Home Italy Revisited Bookshelf Plays About Mary Melfi Contact Us
fiadone abruzzese
Fiadone Abruzzese ("Torta Rustica," Easter cheese pie, without sugar, with pepper)
Originated from: Abruzzo, Italy
Occasion: Easter
Contributed by: Mary Melfi

Printer Friendly Version


For pastry crust
4 1/2 cups flour [or, "as much as is needed"]
3 eggs
1/2 cup vegetable oil
1 cup milk, lukewarm
1 packet of fast-rise dry yeast

For filling
2 1/2 cups ricotta [or 1 ricotta container, 400 gr]
1/2 cup Pecorino cheese, grated
1/2 cup Parmesan cheese, grated
1 egg, plus 1 egg white
1/4 teaspoon pepper

For brushing
1 egg yolk


For pastry crust

o Proof the yeast in a cup of lukewarm milk.

o Beat eggs.

o Add the oil to the beaten eggs.

o Add yeast proofed in a cup of lukewarm milk to the egg and oil mixture.

o Add a cup of flour. Mix well.

o Slowly add the rest of the flour and work into a soft dough. If the dough is too soft, add more flour; if the dough is too hard add a touch more milk.

o Shape the dough into a ball. Place in a container and cover the container with plastic wrap. Cover the container with a kitchen towel.

o Let the dough rest while making the mixture.

For the filling

o Beat the egg and egg white from 1 egg.

o Mix the cheeses with the egg mixture.

o Add pepper.

To make the fiadone

o Divide the dough into two parts, one of which is big, and the other small.

o Roll out the bigger dough ball -- somewhere between 1/8 of an inch and 1/4 of an inch.

o Roll out the smaller dough ball; cut into strips -- about 1/2 inch wide and 8 inches long.

o Place the rolled out die in a greased pie container, making sure that there is enough pastry dough that hangs out of the container (About twice as long as the height of the pie container).

o Bring in the dough that was hanging from the sides of the pie container. Attach strips of pastry dough in the center, forming a lattice-style structure.

o Brush the top of the pie crust with beaten egg yolk.

For baking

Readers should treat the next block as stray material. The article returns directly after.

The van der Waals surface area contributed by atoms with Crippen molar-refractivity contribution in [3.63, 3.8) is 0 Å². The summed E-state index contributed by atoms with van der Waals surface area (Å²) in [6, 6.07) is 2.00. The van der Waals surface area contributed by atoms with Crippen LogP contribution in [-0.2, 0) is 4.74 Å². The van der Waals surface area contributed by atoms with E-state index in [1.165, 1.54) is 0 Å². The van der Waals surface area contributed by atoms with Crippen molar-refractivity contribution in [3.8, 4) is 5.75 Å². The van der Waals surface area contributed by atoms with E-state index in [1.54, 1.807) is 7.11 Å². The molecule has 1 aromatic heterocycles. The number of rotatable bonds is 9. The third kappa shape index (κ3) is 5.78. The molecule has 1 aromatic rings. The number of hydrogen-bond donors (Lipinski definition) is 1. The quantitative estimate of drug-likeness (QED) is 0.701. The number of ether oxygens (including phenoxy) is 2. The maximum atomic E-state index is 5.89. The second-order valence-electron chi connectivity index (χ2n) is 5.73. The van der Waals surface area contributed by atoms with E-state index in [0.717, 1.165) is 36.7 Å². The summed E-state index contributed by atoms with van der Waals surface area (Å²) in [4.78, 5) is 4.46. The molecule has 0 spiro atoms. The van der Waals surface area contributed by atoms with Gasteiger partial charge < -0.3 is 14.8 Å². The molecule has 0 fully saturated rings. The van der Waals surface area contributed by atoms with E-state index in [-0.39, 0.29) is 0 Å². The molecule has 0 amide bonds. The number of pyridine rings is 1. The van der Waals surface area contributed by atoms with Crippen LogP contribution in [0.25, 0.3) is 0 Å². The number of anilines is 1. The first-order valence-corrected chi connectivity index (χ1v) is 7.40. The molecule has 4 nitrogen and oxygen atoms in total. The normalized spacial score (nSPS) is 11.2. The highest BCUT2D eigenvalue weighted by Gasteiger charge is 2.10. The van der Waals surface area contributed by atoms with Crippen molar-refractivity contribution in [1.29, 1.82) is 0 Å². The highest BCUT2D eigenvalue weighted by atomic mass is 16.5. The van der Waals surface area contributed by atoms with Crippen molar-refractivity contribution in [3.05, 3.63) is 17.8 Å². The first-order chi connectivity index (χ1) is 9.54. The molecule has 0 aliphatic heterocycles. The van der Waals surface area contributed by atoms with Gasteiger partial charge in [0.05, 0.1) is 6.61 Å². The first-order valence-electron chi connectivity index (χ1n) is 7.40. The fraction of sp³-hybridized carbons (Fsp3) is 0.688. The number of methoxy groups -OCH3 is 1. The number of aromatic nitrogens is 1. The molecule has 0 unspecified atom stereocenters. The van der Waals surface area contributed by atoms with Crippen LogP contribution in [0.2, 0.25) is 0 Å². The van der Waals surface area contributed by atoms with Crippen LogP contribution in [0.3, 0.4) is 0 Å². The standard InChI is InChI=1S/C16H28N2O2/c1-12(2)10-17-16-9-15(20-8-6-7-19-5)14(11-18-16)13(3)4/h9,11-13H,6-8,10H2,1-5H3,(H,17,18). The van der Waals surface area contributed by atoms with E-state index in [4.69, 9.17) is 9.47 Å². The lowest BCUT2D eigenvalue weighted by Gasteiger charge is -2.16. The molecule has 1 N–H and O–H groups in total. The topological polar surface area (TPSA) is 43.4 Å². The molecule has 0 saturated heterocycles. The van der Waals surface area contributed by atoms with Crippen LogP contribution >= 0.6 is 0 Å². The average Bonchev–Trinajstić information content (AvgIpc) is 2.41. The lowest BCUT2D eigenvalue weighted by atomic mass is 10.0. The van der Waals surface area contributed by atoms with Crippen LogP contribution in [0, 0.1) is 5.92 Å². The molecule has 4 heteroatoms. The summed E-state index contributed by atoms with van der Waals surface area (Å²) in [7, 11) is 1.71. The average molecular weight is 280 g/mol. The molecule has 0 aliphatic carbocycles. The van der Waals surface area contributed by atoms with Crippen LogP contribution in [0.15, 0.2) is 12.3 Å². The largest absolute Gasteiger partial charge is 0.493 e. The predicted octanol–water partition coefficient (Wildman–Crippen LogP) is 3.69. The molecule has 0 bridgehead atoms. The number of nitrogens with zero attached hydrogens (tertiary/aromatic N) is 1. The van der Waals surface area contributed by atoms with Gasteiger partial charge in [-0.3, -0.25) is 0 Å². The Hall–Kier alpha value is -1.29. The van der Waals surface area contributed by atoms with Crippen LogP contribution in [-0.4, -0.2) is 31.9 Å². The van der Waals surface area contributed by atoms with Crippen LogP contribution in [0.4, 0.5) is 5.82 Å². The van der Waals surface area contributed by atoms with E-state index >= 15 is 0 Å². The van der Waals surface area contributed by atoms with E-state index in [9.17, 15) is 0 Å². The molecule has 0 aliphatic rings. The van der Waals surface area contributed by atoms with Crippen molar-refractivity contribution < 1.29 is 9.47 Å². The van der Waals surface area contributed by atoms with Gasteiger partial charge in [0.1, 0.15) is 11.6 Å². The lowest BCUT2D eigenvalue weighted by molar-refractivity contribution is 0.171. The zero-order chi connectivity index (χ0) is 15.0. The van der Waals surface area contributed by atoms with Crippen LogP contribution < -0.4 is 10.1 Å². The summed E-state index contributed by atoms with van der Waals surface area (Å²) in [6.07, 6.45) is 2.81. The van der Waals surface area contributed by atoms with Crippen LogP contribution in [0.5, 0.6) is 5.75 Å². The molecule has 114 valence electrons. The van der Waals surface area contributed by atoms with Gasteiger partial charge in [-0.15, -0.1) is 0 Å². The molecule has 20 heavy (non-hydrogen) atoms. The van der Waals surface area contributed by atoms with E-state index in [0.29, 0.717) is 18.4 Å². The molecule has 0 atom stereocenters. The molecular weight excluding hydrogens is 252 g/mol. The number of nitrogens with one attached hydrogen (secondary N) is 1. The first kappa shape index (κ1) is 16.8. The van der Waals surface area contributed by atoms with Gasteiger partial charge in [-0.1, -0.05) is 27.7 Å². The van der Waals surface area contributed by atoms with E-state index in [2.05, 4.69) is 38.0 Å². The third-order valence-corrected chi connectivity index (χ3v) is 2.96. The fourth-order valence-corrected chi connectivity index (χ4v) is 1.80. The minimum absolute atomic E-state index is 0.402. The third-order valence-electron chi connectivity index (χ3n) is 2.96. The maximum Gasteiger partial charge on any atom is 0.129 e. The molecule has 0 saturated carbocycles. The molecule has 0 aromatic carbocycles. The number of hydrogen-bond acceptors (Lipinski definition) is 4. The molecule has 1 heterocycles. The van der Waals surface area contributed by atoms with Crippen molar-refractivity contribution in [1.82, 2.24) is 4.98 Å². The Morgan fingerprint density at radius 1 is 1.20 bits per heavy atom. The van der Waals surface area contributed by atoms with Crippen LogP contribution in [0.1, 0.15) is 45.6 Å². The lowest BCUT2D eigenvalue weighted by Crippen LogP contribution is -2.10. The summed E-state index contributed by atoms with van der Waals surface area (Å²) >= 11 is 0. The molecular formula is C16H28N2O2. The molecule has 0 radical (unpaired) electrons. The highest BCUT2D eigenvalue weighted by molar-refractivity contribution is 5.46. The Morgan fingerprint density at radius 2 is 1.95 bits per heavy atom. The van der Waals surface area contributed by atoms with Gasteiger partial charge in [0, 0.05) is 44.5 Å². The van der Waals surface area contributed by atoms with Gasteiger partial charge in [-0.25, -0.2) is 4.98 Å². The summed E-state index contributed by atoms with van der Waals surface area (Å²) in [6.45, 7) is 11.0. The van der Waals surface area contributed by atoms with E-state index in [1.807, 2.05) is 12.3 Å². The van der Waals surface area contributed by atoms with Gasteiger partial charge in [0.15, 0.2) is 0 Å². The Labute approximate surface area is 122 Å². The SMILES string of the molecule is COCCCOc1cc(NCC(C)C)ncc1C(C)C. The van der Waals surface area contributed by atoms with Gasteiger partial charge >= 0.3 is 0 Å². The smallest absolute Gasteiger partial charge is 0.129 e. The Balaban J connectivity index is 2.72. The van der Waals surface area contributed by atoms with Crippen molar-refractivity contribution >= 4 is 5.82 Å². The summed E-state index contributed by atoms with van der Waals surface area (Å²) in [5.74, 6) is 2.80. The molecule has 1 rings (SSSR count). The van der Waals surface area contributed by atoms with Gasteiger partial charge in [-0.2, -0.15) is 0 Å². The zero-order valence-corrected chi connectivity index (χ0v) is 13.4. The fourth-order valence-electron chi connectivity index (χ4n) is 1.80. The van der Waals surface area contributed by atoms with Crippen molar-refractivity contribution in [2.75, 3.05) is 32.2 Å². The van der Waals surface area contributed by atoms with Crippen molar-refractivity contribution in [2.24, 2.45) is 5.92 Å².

o Pre-heat oven to 350 F degrees.

o Cook for about 1 hour, or until the dough is golden and the cheese mixture is cooked.

For storing

o Keep in fridge until needed.

o Serve at room temperature.


This version of "fiadone Abruzzese" is similar to "torta rustica" or "pizza rustica" and as such it's a real challenge. The filling is easy enough, but making the pastry dough is difficult. A number of American sites have recipes for this style of fiadone, and luckily not all include yeast. Those without yeast are probably easier to get right. The majority of recipes on the world-wide web for "fiadone Abruzzese" are from Italy and are in Italian. According to what I read on the internet the word "fiadone" comes from the Germanic word "fladen" meaning "swollen." Some food writers describe the fiadone as a kind of flan, though it is obviously not a "traditional" flan at all, but something quite unique to the region of Abruzzo and Molise. Both regions are famous for their fiadoni. As I may have noted in other entries most people prefer the "fiadone dolce" rather than the sharp cheese fiadoni that is represented in this entry.... In any case, a wide number of articles on the world-wide web, indicate that this type of sharp cheese pie dates back to the Renaissance. Almost all the articles on the world-wide web state word for word the following (The text is possibly a translation of an article that first appeared in an Italian 'Atlas'): "The origins of the fiadone date back to the times of Messisburgo, a contemporary of Ariosto, and the court of Ferrara's 'Renaissance steward.' It gained a footing in Abruzzo mainly because the traditional recipe included saffron from L'Aquila. Today the whole region is involved in either making this cake or supplying its various ingredients. It takes the form of a savory sweet flan with a pastry base containing a filling of cheese, ricotta and egg. Its use is linked to the celebration of Easter and it is exchanged as a gift between the families during the holidays...." Photo: Mary Melfi.

Back to main list